International funder, the African Development Bank (AfDB) commissioned a study to look into the contribution of jewelry manufacturing and its potential for job creation for women and youths in Zimbabwe.
The initial US$1.4 million project, which will also be implemented in Sierra Leone and the Republic of Guinea will entail a value chain analysis study examining the sector’s contributions to value addition and job creation according to the funder.
“The mining industry plays a critical role in many Sub-Saharan African economies and offers great potential for sustainable job creation, private sector development and women’s empowerment. However, the resource boom has provided limited opportunities for the local population,” AfDB Director for Gender, Women and Civil Society, Vanessa Moungar said.
“With this project, the African Development Bank invests in downstream activities such as jewelry manufacturing, to stimulate local economies, foster inclusive growth and integrate African SMEs into global mineral value chains.”
AfDB says the initial study will directly help to address the lack of skills and create a better understanding of adding value in the industry, with the ultimate goal of reducing fragility in all three countries and building resilience.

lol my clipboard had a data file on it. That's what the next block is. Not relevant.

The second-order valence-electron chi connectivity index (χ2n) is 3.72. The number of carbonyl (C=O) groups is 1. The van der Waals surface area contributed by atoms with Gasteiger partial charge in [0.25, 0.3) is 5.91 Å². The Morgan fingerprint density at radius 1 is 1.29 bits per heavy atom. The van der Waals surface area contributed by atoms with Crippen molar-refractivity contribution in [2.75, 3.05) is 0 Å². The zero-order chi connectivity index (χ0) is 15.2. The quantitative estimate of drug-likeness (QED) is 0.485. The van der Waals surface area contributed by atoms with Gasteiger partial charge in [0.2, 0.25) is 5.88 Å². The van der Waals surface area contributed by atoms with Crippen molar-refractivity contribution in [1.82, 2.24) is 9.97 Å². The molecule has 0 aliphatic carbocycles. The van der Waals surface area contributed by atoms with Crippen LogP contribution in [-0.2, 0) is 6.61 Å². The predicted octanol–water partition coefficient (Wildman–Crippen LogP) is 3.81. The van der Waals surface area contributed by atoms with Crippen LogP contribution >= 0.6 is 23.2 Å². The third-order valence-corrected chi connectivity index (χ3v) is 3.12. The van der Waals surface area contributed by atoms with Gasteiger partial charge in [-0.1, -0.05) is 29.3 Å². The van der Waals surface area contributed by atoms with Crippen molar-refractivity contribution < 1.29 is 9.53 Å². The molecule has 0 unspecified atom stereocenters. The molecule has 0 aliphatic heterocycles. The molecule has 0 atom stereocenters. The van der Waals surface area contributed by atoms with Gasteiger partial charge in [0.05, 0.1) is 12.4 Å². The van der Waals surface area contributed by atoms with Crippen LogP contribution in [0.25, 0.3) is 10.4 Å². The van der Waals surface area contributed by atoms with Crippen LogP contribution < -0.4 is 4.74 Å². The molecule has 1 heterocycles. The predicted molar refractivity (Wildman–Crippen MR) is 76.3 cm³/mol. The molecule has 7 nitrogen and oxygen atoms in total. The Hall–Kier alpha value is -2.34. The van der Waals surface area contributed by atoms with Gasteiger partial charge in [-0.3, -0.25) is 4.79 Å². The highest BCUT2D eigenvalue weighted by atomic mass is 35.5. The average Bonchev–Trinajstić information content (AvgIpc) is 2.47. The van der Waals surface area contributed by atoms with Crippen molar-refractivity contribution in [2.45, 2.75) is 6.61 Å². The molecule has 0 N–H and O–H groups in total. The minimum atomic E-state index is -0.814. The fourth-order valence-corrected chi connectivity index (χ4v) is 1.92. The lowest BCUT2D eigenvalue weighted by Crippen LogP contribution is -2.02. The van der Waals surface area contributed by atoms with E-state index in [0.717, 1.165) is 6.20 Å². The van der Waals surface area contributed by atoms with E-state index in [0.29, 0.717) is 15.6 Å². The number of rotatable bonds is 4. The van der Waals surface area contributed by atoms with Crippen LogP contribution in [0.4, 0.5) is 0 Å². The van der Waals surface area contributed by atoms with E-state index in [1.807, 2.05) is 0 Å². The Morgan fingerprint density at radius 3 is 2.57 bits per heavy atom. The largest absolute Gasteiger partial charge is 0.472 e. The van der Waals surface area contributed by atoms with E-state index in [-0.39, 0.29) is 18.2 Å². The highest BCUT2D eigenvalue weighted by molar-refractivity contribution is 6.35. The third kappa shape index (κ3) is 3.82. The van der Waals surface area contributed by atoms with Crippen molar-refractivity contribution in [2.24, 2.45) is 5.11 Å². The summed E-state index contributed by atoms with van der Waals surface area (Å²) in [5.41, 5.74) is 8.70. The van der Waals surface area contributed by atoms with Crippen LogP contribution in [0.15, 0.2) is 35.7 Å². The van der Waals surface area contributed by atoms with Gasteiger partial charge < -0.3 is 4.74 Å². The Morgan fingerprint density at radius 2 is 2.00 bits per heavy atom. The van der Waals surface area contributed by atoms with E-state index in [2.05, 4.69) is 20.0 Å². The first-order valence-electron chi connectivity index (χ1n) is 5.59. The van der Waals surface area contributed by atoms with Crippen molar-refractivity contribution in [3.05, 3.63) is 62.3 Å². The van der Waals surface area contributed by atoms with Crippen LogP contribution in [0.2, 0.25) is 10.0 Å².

The funder also discussed about an identified opportunity for jewelry manufacturing in Zimbabwe to be scaled up through the provision of skills transfer and required technology.
“Transforming semi-precious minerals and gemstones into jewelry, supported by training for value addition activities, holds the promise of creating more jobs and enhancing the lives of youth and women in the first three targeted African countries of the project,” said Cosmas Ochieng, Director of the African Natural Resources Centre.
The bank says, “The overarching goal of the minerals value chain analysis is to address the capacity gaps in jewelry manufacturing and assess its impact on value addition, job creation, and the economic empowerment of youth and women.”
Zimbabwe’s mining sector earned more than US $3,4 billion last from minerals, which include gold diamonds, chrome and nickel.
Experts have, however, raised concern that the country could be loosing more on exporting raw materials suggesting value-addition on the exported minerals.
The government also has got a project to value add diamond before exporting.